Call for Applications: Training Program on "Qualitative Methods in the Study of Chinese Politics: History and Ethnography"

We are pleased to announce a call for applications for our June 2015 training program in Nanjing:

中国政治研究的质性方法:历史与田野 
Qualitative Methods in the Study of Chinese Politics: History and Ethnography 

A training program sponsored by the Harvard-Yenching Institute and the School of Government, Nanjing University
June 15-24, 2015 

Visit the Program's website to learn more and apply: 
http://public.nju.edu.cn/App_pages/Content/Detail.aspx?bm=xsyj&id=521
Application deadline is March 31, 2015

About the Program

With the advance of the Reform and Opening Up policy and rapid economic development in the past 30 years, China is attracting attention from countries all over the world. While academic studies on the Chinese economy, politics, society, culture and other fields are flourishing, scholars of Chinese politics are facing unprecedented opportunities as well as challenges: How to correctly and deeply understand and explain the political system, political process and political change in China during this great transformation?

Due to historical and current factors, there are some weaknesses in studies of contemporary Chinese politics in China. There is an inherent deficit in the discipline of Political Science in China, because many universities’ departments of politics were dissolved in the “Department Adjustment” in the early 1950’s and have been restored only since the 1980’s. Since the era of Reform and Opening Up, studies of Political Science in China have seen much development, such as the widening of research fields, the upgrading of academic standards, and the introduction of theories and methods of Western Political Science. However, there remain shortcomings in the fields, topics and methods within studies of Chinese politics. On the one hand, despite greater freedom in academic research, ideological constraints still remain; on the other hand, behaviorism and quantitative methods introduced from the West are dominant in China now, whereas alternative approaches are relatively neglected. Of course, quantitative approaches are important, but they are inherently limited in illuminating the particularities of Chinese politics. Qualitative approaches are also very important.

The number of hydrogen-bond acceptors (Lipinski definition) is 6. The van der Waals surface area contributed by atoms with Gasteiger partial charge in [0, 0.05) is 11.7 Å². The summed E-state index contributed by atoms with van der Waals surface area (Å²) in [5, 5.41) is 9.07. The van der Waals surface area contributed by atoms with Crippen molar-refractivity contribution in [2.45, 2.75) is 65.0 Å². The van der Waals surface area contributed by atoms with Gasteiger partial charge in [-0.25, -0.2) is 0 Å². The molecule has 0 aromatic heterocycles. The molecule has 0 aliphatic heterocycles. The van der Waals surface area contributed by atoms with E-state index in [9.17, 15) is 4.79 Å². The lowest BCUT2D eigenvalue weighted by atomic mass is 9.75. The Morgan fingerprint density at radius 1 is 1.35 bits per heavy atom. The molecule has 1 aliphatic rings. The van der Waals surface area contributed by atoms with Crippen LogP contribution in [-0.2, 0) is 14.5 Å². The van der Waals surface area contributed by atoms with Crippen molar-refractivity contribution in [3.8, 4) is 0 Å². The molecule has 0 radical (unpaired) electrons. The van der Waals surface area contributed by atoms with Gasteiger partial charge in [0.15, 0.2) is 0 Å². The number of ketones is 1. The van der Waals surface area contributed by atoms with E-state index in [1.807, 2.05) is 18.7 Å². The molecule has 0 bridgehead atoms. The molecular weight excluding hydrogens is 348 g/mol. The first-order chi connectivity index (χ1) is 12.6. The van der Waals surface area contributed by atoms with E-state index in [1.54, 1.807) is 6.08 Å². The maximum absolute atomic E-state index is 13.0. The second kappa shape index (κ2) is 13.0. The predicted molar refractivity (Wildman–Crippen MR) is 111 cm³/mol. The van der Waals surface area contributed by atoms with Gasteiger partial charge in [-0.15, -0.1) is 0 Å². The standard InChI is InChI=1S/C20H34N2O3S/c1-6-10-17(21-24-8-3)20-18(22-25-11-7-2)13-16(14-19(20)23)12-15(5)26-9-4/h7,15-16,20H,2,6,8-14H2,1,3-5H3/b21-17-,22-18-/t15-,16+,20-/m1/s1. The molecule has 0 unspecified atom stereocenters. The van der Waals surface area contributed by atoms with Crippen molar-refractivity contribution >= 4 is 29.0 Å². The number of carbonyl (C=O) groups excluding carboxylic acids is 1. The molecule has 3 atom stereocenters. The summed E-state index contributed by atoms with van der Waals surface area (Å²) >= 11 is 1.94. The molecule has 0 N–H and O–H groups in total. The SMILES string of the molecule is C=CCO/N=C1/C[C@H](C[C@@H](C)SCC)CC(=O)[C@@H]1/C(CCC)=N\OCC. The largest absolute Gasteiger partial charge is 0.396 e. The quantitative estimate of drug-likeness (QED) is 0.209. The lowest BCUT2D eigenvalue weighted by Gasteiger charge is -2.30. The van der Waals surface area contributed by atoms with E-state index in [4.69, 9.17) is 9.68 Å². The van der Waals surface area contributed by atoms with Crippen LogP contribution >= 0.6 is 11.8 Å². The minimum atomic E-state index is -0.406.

In light of this situation, the Harvard-Yenching Institute, the School of Government at Nanjing University, the School of International Relations and Public Affairs at Fudan University, and the School of Government at Sun Yat-sen University have decided to hold a jointly organized training program on “Qualitative Methods in the Study of Chinese Politics: History and Ethnography”, with the purpose of encouraging interdisciplinary and qualitative approaches to the study of Chinese politics. 
 
Unlike conventional programs which emphasize quantitative methodological training, this program will emphasize qualitative methods, such as historical analysis, institutional analysis, comparative analysis, and ethnographic field work. This program also will emphasize cross-disciplinary approaches, utilizing theoretical resources from History, Anthropology, Sociology and Philosophy, in order to enrich and diversify the study of Chinese politics. Through the program, we hope to encourage new approaches to Chinese politics which combine quantitative and qualitative methods, and perspectives from both Social Sciences and Humanities. We also hope to promote the development of Chinese politics studies by expanding and enriching the range of academic research, personnel training, international communication, and cross-disciplinary dialogue.
 
The first of three training programs will be held in June 2015 at the Xianlin Campus of Nanjing University. A maximum of 20 trainees will be selected from among applications of young faculty researchers and Ph.D. candidates in universities and other academic organizations in China as well as other countries and regions. The program will feature lectures by outstanding scholars on different aspects of theories, approaches and methods in Chinese politics studies.  These scholars will also share their own research strategies and experiences with trainees. The program will encourage participants to develop original research topics and innovative viewpoints on the basis of their individual academic backgrounds and interests. 
 
After the program, a small number of outstanding trainees will be invited to participate in an oral interview organized by the Harvard-Yenching Institute. Some of these interviewees may be invited to spend the following academic year at Harvard University on a fellowship provided by the Harvard-Yenching Institute.